FACT SHEET: Administration Cybersecurity Efforts 2015
From the beginning of his Administration, the President has made it clear that cybersecurity is one of the most important challenges we face as a Nation. In response, the U.S. Government has implemented a wide range of policies, both domestic and international, to improve our cyber defenses, enhance our response capabilities, and upgrade our incident management tools.
As the cyber threat continues to increase in severity and sophistication, so does the pace of the Administration’s efforts. Included in this fact sheet are some of the achievements of this Administration in just the last six months. Since cybersecurity is about managing risk throughout the entire enterprise over the long-term, not through isolated, one-off actions, the Administration will continue to build on these efforts in the future.
Supported private sector efforts to improve cybersecurity
- Gained commitments to address the challenge - The Administration hosted the White House Summit on Cybersecurity and Consumer Protection at Stanford University on February 13, which brought together leaders from businesses throughout the economy, consumer and privacy groups, educators, students, law enforcement, and other government agencies. At the Summit, over two dozen companies made commitments. They have all started to act upon their commitments to share best practices, adhere to stronger security standards, use the Cybersecurity Framework of Standards and Best Practices to manage their cyber risk, share cyber-threat information, and adopt more secure payment technologies.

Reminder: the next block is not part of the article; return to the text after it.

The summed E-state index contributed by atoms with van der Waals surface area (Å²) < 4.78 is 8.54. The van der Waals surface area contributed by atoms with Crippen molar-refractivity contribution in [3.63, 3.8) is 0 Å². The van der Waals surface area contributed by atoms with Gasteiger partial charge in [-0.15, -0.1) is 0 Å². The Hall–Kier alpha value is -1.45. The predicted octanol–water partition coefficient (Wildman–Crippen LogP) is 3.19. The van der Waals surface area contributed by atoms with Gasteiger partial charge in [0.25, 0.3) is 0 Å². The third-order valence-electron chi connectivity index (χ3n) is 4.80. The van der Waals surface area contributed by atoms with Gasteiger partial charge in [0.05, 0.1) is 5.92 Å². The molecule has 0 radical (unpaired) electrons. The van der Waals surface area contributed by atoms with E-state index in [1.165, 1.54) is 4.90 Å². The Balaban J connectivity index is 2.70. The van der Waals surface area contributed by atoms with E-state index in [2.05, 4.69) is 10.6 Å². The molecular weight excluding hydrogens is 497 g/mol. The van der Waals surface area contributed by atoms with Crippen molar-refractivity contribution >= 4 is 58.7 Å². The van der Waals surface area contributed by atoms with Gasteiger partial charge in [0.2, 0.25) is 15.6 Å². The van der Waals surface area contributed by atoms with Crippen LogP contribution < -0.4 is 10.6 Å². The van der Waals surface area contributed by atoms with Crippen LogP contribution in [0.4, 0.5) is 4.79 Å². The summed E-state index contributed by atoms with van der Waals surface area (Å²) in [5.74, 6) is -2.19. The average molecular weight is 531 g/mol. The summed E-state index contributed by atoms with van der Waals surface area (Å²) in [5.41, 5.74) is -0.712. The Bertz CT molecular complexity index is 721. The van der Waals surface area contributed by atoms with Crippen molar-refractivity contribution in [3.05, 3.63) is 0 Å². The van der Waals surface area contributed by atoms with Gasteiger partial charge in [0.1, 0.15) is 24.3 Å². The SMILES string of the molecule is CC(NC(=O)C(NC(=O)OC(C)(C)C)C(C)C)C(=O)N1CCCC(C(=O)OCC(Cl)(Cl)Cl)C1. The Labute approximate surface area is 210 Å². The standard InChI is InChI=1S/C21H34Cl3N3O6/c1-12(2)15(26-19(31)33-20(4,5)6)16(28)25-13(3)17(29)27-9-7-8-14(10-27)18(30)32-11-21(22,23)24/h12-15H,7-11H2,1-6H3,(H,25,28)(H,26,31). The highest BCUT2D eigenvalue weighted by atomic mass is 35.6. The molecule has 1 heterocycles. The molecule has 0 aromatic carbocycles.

Spurred information sharing – At the Summit, the President issued an Executive Order to encourage the development of Information Sharing and Analysis Organizations (ISAOs) to serve as the hubs for sharing critical cybersecurity information and promoting collaboration for analyzing this information both within and across industry sectors. The Department of Homeland Security (DHS) solicited public comments and is holding public workshops to inform the development of standards by a Standards Organization, which will be selected in the fall. At the same time, the private sector has been busy organizing its communities and forming ISAOs.
- DHS is developing a system for the automated sharing of cyber threat indicators with the private sector and government. The design of this system incorporates privacy and civil liberties protections. DHS is already using the system to send out indicators, and this fall it will begin to receive information. Interested companies can work with the National Cybersecurity and Communications Integration Center (NCCIC) to prepare their networks for the automated sharing of cyber threat indicators.
- Through the Cyber Information Sharing and Collaboration Program (CISCP), DHS has built a trusted environment for sharing cyber threat information with the private sector through formalized Cooperative Research and Development Agreements. As of July 2015, there are 125 of these agreements in place and DHS has already shared over 28,000 indicators with these partners since the program’s inception. An additional 156 Agreements are currently in negotiation which will further expand DHS’ communications reach.
- The National Cyber Investigative Joint Task Force (NCIJTF), along with other federal cyber centers and sector specific agencies, are leveraging FBI's Cyber Guardian system to improve the process of managing cyber threat reports and notifying companies that have been the target of malicious cyber activity. Through this effort, directed by E.O. 13636, the cyber centers have logged over 10,000 cyber threat reports to date and facilitated over 2,000 notifications so far this year.
- Proposed new cybersecurity legislation – In January, the President sent Congress a new cybersecurity legislative proposal that included information sharing and data breach notification provisions. In April, the House of Representatives passed two bi-partisan bills similar to the President’s information sharing proposal. The Administration looks forward to working with both parties in the Senate as it moves a bill to the floor.